To Barangaroo to Trugininni, to Pearl Gibbs, to Oodgeroo Noonuccal, to Mum Shirl, to Aunty Jean Phillips, to Aunty Rev Denise Champion, to Brooke Prentis, to Deidre Palmer, to Aunty Yaritji Heffernan, to Danica Patselis, to Aunty Maria Anderson-Tanner, to Catherine Solomon, to Aunty Di Torrens, to Alison Cox, to Joya Waia, to Julie McCrossin, to Justine Gawinygawiny, to Katrina Woodrow, to Jill Braeden, to Jemma Whittaker, to Shaliece Farmer, to Lote Tomane, to Keena Djandjomerr, to Jasmine Cox, to Zion Pitt, to Abigail Neuendorff. To the new lives, the next generation, growing inside some of our women here today – to the future generations yet to come.
To all of you. Look beside you. Both sides.
To your sister, to your neighbour.
In Colossians 2 in The Message it says
“I want you woven into a tapestry of love, in touch with everything there is to know of God. Then you will have minds confident and at rest, focused on Christ, God’s great mystery. All the richest treasures of wisdom and knowledge are embedded in that mystery and nowhere else.”
Here at Uniting Women, our stories have collided into that tapestry, the Creator’s tapestry. In the last few years the tapestry has grown from Eora nation, to Kaurna nation, to now here on Yuggera, Jagera, and Turrabul nations, here in Meanjin, the place now called Brisbane. And whilst we stand on concrete and bitumen, and we are deafened by the noise of the city, we know we stand on country here in Kurilpa – the place of the water rat, we look out to Maiwar, the Brisbane River, we see the story of Biame, the Rainbow Serpent, the Creator, we look to the west and see Mt Coot-ha, the place of Kuta, the native honey bee – and we realise we have much work to do.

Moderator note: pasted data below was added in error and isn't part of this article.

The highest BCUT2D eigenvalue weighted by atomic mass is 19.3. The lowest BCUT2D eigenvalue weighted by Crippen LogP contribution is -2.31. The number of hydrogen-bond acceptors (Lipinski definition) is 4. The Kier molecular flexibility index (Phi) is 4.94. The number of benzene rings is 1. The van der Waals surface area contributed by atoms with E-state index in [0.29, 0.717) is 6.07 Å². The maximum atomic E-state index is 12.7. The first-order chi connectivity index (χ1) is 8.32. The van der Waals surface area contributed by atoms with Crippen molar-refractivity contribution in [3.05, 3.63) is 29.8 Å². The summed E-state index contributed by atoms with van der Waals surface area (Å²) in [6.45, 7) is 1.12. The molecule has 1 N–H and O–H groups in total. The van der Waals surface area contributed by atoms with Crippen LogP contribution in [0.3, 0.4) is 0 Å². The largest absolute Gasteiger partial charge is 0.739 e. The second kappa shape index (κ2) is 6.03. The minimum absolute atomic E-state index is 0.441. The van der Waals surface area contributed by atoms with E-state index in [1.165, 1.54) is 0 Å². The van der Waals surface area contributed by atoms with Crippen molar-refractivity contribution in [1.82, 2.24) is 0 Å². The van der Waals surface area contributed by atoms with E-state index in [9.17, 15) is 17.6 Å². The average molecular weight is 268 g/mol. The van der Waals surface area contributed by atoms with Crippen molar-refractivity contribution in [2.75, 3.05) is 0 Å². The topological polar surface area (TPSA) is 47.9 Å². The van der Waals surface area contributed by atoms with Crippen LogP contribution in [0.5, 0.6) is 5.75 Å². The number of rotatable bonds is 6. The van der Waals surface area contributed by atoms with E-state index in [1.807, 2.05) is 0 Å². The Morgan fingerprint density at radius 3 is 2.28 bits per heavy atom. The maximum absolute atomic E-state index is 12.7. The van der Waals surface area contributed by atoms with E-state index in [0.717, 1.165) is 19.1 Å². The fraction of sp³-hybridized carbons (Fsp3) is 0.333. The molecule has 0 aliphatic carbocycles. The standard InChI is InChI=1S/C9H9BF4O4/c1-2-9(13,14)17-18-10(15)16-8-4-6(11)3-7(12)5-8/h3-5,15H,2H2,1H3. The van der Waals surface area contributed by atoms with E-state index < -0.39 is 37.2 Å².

Our tapestry of love, of sisterhood, of followers of Jesus – travels back with us as we return to the places we now live. Sacred country. Ancient country. One does not have to travel to be on country. My hope is you return with the yearning to learn of the first peoples of the land on which you live to embrace their ancient wisdom, to stitch the next part of the tapestry to embrace today’s wonder.
The Creator has taken these ancient threads and new threads and is weaving a tapestry called Australia.
As Aunty Ellen Trevorrow, from the Ngarrindjeri peoples, who comes from over 2,000 generations of weavers, says,
“Stitch by stich, circle by circle, weaving is like the creation of life, all things are connected.”
As we stretch out our hand with our needle and thread, and as you encourage each sister around you to pick up their needle and thread, we weave together ancient wisdom to create today’s wonder. We weave together as women, Love and Leadership, Strength and Solidarity, Friendship and Faith, Beauty and Bravery, Kindness and Kingdom, Humanity and Hope.
Together, across cultures, across congregations, across this movement that is the Uniting Church - we are WEAVING WISDOM AND WONDER.
Let us stand together.
A blessing in the words of Aunty Betty Pike:
May you always stand as tall as a tree,
Be as strong as the rock Uluru,
As gentle and still as the morning mist,
Hold the warmth of the campfire in your heart,
And may the Creator Spirit, Lord God, Papa Jesus, always walk with you and walk with us.